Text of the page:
by Jin Hee Lee, LDF Senior Counsel, NAACP Legal Defense and Education Fund
*This piece was originally published in The Courier-Journal
*Noting the 50th anniversaries of Freedom Summer and the Civil Rights Act of 1964, ACSblog is hosting a symposium including posts and interviews from some of the nation’s leading scholars and civil rights activists.
Jin Hee Lee wrote a special introduction for ACSBlog:
The Civil Rights Act of 1964 was a remarkable legislative achievement during a period of time in our Nation’s history when brave men and women literally risked their lives in pursuit of justice. In the face of violence from white supremacists and segregationist mobs, civil rights heroes like Medger Evers and Dr. Martin Luther King, Jr., demanded that the United States fulfill its constitutional promise of equality for all Americans. Yet, despite tremendous progress over the past 50 years, we still have a long road ahead in order to achieve the Civil Rights Act’s vision of equality. Racially segregated schools continue to plague our public school system, and mass incarceration has wreaked havoc in the lives of too many African American families. The catastrophic effects of the Great Recession have been felt all across the country, but have been particularly devastating to African Americans, who encounter even more barriers to gainful employment. And, just last year, a deeply divided Supreme Court struck down a key provision of the Voting Rights Act of 1965 that had been instrumental in protecting minorities’ right to vote. As we celebrate the 50th anniversary of the Civil Rights Act, we must also honor its legacy by continuing the struggle for freedom and equality so that, one day, racial justice can truly be achieved.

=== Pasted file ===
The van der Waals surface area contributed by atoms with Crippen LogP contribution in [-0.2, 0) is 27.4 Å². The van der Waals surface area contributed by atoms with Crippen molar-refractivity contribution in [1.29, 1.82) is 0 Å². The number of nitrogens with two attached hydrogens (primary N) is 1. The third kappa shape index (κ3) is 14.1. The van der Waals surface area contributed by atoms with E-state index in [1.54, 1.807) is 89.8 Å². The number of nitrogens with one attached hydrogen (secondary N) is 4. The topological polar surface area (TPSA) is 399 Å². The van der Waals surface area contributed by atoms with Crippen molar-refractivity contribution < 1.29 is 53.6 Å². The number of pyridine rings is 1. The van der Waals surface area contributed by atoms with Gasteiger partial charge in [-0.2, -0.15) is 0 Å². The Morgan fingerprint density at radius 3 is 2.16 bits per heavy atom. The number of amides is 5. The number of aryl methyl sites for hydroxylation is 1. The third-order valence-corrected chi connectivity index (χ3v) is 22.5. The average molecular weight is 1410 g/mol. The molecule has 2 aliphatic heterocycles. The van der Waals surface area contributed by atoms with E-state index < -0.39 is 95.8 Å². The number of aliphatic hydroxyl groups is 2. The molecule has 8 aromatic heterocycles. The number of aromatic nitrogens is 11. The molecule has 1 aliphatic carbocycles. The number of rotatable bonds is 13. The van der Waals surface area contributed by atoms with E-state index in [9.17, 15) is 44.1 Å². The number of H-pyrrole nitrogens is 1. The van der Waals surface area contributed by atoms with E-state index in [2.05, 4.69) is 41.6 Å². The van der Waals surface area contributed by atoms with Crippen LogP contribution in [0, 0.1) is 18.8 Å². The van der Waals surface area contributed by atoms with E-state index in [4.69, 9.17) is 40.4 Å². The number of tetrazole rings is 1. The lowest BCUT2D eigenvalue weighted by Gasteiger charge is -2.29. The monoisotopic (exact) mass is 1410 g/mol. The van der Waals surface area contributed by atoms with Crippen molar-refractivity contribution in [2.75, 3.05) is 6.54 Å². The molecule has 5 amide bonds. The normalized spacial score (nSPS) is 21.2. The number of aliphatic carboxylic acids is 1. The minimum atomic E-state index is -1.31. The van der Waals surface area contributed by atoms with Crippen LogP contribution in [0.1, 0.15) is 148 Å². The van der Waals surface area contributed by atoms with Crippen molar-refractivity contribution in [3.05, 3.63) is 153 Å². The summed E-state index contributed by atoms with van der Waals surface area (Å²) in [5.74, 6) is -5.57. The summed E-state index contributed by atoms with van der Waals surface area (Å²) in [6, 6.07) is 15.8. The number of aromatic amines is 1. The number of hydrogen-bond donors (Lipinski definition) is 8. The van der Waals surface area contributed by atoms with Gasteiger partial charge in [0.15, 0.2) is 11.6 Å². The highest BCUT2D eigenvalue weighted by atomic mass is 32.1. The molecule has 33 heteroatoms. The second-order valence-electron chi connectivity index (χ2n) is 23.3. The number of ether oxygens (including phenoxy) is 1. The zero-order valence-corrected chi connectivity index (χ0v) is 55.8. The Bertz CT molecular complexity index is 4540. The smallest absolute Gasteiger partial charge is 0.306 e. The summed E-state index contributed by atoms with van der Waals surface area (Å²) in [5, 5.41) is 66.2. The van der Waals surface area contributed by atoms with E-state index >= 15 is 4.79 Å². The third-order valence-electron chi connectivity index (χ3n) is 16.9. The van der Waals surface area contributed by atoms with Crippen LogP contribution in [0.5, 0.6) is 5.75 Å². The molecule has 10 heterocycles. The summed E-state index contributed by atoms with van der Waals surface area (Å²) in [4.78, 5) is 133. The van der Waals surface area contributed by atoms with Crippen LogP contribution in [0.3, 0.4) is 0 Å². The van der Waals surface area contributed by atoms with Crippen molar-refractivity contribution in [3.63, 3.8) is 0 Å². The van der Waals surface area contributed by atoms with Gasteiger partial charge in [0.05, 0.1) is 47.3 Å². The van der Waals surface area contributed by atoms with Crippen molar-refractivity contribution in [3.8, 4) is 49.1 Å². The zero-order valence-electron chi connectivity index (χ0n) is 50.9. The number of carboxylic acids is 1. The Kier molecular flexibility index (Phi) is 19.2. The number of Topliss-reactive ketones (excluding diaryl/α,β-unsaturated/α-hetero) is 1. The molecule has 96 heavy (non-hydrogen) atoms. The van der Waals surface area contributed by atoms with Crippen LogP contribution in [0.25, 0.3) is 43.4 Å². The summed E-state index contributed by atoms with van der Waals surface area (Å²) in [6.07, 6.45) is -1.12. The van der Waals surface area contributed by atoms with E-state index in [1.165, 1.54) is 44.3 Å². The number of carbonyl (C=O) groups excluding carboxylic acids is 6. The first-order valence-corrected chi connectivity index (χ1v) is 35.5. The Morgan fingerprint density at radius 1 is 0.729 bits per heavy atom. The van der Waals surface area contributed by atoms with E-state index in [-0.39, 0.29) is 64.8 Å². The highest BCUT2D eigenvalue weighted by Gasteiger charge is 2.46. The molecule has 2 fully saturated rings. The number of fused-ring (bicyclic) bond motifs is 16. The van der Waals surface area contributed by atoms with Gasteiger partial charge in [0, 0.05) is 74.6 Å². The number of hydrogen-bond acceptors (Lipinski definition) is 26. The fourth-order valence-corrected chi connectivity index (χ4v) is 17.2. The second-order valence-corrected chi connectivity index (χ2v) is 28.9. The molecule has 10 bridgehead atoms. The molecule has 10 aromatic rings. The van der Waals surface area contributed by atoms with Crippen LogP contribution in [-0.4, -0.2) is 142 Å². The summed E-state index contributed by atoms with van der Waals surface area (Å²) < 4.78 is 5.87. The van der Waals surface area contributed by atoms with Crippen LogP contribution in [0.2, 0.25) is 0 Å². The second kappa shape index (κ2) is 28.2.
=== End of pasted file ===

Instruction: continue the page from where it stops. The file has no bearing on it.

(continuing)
The passage of the Civil Rights Act of 1964 years ago was a monumental feat of bipartisan legislation during a crucial phase of American history. Only 10 years earlier, the United States Supreme Court denounced state-sanctioned racial segregation in the landmark decision Brown v. Board of Education. In the following years, untold numbers of American heroes risked their lives to end Jim Crow laws, with the moral conviction that "equality" is not a mere abstract term, but must necessarily be a lived experience. The Freedom Riders, the bus boycotters, the sitters in lunch counters — black and white, young and old — all were bonded by a common vision of an America that could, despite its flawed origins, embrace the equality and humanity of all its citizens.
The implementation of this vision came at a heavy cost, especially in the years leading up to the Civil Rights Act.